“Listening to conversations in real time has a bunch of challenges,” said Gabriel Weinberg, the CEO of private search engine DuckDuckGo. “Getting your voice-to-text correct, extracting all that information, you would need specific AI.”
Facebook is reportedly building its own smart assistant, but it would need to be activated and isn’t secretly recording and preinstalled on your phones.
Outside of the technical difficulties, it’d also be completely illegal for Facebook to do this, Laperruque said.
If Facebook were secretly recording people’s conversations to serve ads, it would be breaking the Wiretap Act, the counsel said. If Facebook were caught doing this to its billions of users, it would be subject to trillions of dollars in liabilities, he said.
“There’s criminal liability, and just like that, it would not be worth it for companies to expose themselves to legal risks,” Laperruque said. “It’s not like you could say, ‘I got this advertisement because they were engaged in this massively illegal scheme.'”
So how are these ads so specific?
Even without listening at all times, tech giants know enough to tailor an ad so specific you’d think they were secretly recording your thoughts, too.
You are constantly tracked online, which allows tech companies like Facebook and Google to learn all sorts of things about you.
Tech companies know what websites you’re visiting through their tracking pixels, where you are through geolocation data, and what you’ve bought — Google knows about 70 percent of all payment card purchases in the US.
They don’t just have this data for you — they have it on your friends too. Even if you’ve never searched for a certain product online, if your friends have, you’re much more likely to see ads for that. The same goes for just being the same location as someone else.
The way data tracking is structured online, tech giants don’t need to listen in, experts say. Weinberg said that all the tech giants essentially have all they need by tracking searches, browsing history, geolocation and purchase history.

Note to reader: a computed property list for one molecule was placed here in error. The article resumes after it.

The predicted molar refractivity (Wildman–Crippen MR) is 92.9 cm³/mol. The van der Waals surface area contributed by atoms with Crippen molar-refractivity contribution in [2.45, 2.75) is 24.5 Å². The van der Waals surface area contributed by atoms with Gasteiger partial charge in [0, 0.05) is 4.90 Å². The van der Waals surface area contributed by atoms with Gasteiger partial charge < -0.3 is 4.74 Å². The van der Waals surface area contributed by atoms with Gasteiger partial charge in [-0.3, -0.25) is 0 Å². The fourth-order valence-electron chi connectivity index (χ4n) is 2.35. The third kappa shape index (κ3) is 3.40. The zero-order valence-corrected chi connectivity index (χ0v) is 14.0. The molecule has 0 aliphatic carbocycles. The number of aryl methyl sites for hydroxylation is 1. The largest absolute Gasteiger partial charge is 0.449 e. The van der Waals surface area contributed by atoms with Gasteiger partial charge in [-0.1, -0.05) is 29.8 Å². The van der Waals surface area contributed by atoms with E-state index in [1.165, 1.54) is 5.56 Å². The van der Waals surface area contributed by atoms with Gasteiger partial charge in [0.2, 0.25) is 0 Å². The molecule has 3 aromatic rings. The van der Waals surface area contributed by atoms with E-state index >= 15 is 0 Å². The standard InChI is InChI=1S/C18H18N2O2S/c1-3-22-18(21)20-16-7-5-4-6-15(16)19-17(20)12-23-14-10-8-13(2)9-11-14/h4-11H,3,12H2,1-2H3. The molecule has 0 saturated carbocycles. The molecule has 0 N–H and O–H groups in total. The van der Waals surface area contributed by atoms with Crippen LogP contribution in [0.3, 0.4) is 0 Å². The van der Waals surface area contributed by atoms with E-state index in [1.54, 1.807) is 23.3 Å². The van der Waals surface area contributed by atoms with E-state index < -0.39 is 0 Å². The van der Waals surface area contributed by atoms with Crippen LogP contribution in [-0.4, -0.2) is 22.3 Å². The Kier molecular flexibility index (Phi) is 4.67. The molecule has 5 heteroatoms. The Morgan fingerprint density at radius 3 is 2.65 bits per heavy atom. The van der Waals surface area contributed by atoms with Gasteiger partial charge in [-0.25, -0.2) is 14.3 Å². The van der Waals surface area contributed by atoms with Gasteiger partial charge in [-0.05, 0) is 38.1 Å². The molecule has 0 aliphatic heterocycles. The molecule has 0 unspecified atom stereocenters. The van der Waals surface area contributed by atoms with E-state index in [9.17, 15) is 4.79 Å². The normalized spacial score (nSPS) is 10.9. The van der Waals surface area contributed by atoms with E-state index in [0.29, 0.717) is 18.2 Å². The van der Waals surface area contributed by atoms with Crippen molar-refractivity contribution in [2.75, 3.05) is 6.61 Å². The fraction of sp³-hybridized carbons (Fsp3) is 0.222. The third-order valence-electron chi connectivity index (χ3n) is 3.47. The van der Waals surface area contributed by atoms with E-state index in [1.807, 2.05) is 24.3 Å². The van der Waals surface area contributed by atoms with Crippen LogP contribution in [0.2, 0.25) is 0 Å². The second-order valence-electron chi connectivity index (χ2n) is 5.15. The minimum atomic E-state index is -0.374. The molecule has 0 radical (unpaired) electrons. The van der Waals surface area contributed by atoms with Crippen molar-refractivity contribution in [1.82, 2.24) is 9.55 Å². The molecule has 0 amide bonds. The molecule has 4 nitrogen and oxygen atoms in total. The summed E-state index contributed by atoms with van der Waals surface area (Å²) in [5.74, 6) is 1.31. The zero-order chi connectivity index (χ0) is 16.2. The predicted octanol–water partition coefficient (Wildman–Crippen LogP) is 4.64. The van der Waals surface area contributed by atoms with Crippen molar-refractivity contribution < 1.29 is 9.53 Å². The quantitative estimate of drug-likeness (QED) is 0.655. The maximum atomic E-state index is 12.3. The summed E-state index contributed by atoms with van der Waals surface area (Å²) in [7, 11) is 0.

“With those four things alone, you can find out an amazing amount about somebody,” Weinberg said. “You can get more from the current tracking infrastructure than from listening to your conversations.”
The truth is out there
Despite this evidence, the theory persists — even among experts who are aware of all this information.
Stephen Cobb, a senior security researcher at ESET, said he was conducting his own experiment to see if his devices were secretly recording his conversations to serve him ads. As did the CNET study, he had several conversations in his home about products he’s never searched for, like Casper mattresses, Qwip toothbrushes and Allbird sneakers,and then looked for any ads popping up.
He knows about the massive trail of data that companies like Facebook and Google have on him. He also knows it’s been tested by security researchers analyzing the data traffic, but Cobb remains skeptical.
For years, he’s studied shady measures the ad industry would take to get clicks online, and he doesn’t believe it’s farfetched to argue that Facebook could be using audio that’s secretly recorded. And like many who believe the theory, he’s also seen ads that surprised him on several occasions.
“We’ve heard legitimate marketers talk glowingly about the potential for advertising to be targeted based on what you’re talking about,” Cobb said. “It might not be Facebook listening; it could be somebody else doing it and selling that information to Facebook.”
Facebook said it does buy de-identified audio data to train its AI for speech-enabled features like transcriptions.
Experts don’t expect this conspiracy theory to ever go away. Until these ads stop being so specific, people will continue to jump to the same conclusion.
Cobb said he hasn’t seen any ads for the products he’s been purposely talking up over several days.
CNET’s Laura Hautala contributed to this report.